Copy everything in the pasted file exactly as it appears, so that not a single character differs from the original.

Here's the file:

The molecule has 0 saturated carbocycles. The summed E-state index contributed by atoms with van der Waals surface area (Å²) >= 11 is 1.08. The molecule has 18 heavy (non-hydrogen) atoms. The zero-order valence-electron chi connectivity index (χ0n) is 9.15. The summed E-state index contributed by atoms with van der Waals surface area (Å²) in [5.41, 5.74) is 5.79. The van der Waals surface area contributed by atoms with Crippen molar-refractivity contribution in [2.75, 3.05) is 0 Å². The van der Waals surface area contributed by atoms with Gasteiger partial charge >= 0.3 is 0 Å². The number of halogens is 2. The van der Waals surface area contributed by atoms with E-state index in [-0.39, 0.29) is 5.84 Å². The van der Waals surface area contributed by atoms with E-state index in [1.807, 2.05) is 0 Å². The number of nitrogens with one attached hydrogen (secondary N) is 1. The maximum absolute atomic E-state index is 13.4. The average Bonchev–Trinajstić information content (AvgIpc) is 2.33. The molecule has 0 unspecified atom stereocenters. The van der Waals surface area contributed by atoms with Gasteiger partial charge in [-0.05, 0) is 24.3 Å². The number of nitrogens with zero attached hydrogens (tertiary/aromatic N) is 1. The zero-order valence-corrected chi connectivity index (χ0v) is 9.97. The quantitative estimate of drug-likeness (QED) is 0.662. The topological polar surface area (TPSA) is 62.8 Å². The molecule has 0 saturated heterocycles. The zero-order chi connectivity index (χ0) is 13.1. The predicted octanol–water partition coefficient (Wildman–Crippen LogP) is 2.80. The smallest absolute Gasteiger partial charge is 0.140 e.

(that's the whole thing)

The molecule has 0 saturated carbocycles. The summed E-state index contributed by atoms with van der Waals surface area (Å²) >= 11 is 1.08. The molecule has 18 heavy (non-hydrogen) atoms. The zero-order valence-electron chi connectivity index (χ0n) is 9.15. The summed E-state index contributed by atoms with van der Waals surface area (Å²) in [5.41, 5.74) is 5.79. The van der Waals surface area contributed by atoms with Crippen molar-refractivity contribution in [2.75, 3.05) is 0 Å². The van der Waals surface area contributed by atoms with Gasteiger partial charge >= 0.3 is 0 Å². The number of halogens is 2. The van der Waals surface area contributed by atoms with E-state index in [-0.39, 0.29) is 5.84 Å². The van der Waals surface area contributed by atoms with E-state index in [1.807, 2.05) is 0 Å². The number of nitrogens with one attached hydrogen (secondary N) is 1. The maximum absolute atomic E-state index is 13.4. The average Bonchev–Trinajstić information content (AvgIpc) is 2.33. The molecule has 0 unspecified atom stereocenters. The van der Waals surface area contributed by atoms with Gasteiger partial charge in [-0.05, 0) is 24.3 Å². The number of nitrogens with zero attached hydrogens (tertiary/aromatic N) is 1. The zero-order valence-corrected chi connectivity index (χ0v) is 9.97. The quantitative estimate of drug-likeness (QED) is 0.662. The topological polar surface area (TPSA) is 62.8 Å². The molecule has 0 saturated heterocycles. The zero-order chi connectivity index (χ0) is 13.1. The predicted octanol–water partition coefficient (Wildman–Crippen LogP) is 2.80. The smallest absolute Gasteiger partial charge is 0.140 e.